Traditional IRA Maximum
The maximum you may contribute to a traditional IRA if you are younger than 50 is $5,000 a year as of 2010. If you turn 50 at some point during the year, you may contribute up to $6,000. If your total taxable income is less than $5,000 -- or $6,000 if you are 50 or older -- then your income amount is the maximum you may contribute.
Roth IRA Maximum
The limits are the same for a Roth IRA as they are for a traditional IRA. If you have both a traditional IRA and a Roth IRA, the annual limit applies to both accounts combined. In 2010, for example, you may contribute no more than $5,000 total to the two accounts if you are younger than 50, or $6,000 total if you are 50 or older.
If you exceed the maximum contribution to your IRA in any year, you may avoid paying a penalty by withdrawing the excess contribution by the date your tax return for that year is due (usually April 15). If you fail to withdraw the excess contribution, as well as any interest it generated, by that date, the IRS may levy a tax of 6 percent on the excess.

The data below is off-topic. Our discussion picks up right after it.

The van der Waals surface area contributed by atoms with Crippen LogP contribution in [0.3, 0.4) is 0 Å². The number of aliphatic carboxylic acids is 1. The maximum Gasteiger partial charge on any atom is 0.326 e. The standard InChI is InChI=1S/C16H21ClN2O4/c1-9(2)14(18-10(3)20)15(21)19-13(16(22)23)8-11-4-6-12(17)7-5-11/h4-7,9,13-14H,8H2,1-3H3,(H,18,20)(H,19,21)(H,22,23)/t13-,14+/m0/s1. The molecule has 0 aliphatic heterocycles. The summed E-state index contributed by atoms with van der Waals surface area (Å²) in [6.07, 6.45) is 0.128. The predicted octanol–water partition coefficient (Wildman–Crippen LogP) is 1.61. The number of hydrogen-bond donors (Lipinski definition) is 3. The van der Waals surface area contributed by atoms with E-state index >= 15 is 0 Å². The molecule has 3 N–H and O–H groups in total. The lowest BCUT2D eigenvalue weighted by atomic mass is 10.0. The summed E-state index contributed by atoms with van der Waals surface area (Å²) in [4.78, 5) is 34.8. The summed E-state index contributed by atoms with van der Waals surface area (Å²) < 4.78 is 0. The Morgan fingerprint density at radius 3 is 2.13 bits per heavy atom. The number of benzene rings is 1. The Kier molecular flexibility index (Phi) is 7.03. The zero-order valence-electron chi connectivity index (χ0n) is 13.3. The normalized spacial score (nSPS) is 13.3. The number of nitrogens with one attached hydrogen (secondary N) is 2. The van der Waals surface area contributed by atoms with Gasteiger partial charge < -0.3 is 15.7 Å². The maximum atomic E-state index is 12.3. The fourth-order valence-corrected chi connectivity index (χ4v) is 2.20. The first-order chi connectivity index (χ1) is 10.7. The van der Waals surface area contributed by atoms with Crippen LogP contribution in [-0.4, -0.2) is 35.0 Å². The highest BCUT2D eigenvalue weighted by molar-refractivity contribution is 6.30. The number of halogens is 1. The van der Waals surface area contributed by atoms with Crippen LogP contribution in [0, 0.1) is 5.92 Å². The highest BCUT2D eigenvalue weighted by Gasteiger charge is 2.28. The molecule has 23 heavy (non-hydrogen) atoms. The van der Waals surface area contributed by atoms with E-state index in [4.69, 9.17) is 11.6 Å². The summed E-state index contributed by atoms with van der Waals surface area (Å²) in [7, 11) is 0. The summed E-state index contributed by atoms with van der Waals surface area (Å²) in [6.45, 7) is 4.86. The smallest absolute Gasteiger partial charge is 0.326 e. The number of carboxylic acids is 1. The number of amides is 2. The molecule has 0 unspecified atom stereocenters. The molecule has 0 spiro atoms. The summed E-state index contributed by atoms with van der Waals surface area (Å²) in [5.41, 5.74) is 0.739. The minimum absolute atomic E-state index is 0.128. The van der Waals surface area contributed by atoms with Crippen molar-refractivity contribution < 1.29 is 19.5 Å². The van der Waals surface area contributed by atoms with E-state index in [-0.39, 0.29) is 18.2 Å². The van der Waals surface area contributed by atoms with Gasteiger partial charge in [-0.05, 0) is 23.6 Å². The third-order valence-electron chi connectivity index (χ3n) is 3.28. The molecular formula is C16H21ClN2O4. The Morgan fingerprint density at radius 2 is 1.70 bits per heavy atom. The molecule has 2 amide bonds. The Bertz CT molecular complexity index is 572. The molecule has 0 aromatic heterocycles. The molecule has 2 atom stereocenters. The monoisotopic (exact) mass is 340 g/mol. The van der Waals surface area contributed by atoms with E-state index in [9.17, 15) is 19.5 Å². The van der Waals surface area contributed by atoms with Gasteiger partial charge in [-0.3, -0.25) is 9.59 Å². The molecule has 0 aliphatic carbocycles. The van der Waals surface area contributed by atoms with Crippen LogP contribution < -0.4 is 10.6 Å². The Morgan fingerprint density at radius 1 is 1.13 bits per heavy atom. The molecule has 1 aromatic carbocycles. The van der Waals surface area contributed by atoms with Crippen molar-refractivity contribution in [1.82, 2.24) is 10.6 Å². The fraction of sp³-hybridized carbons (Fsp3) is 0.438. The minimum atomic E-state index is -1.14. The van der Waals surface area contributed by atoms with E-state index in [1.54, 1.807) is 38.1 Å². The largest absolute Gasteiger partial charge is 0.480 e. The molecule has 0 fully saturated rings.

The maximum you may contribute to your IRA potentially changes each year as the IRS takes into account adjustments to the cost of living. The maximum rose to $5,000 in 2008 and stayed there through 2010. It was $4,000 in 2005 to 2007 and $3,000 in 2002 to 2004. The additional amount that you could contribute if you were 50 or older was $500 in 2002 to 2005 and $1,000 in 2006 to 2010.
Limits on Deductions
If you have a work-based retirement plan, such as a 401k, and your modified adjusted gross income is more than a certain amount, the IRS will not permit you to deduct the full amount of your IRA contribution from your taxable income. In 2010, if your modified AGI is between $56,000 and $66,000, you may take only a partial deduction on your IRA contribution. If your modified AGI is more than $66,000, you may not take any deduction on your IRA contribution. For married couples who file a joint return, the phaseout begins at $89,000.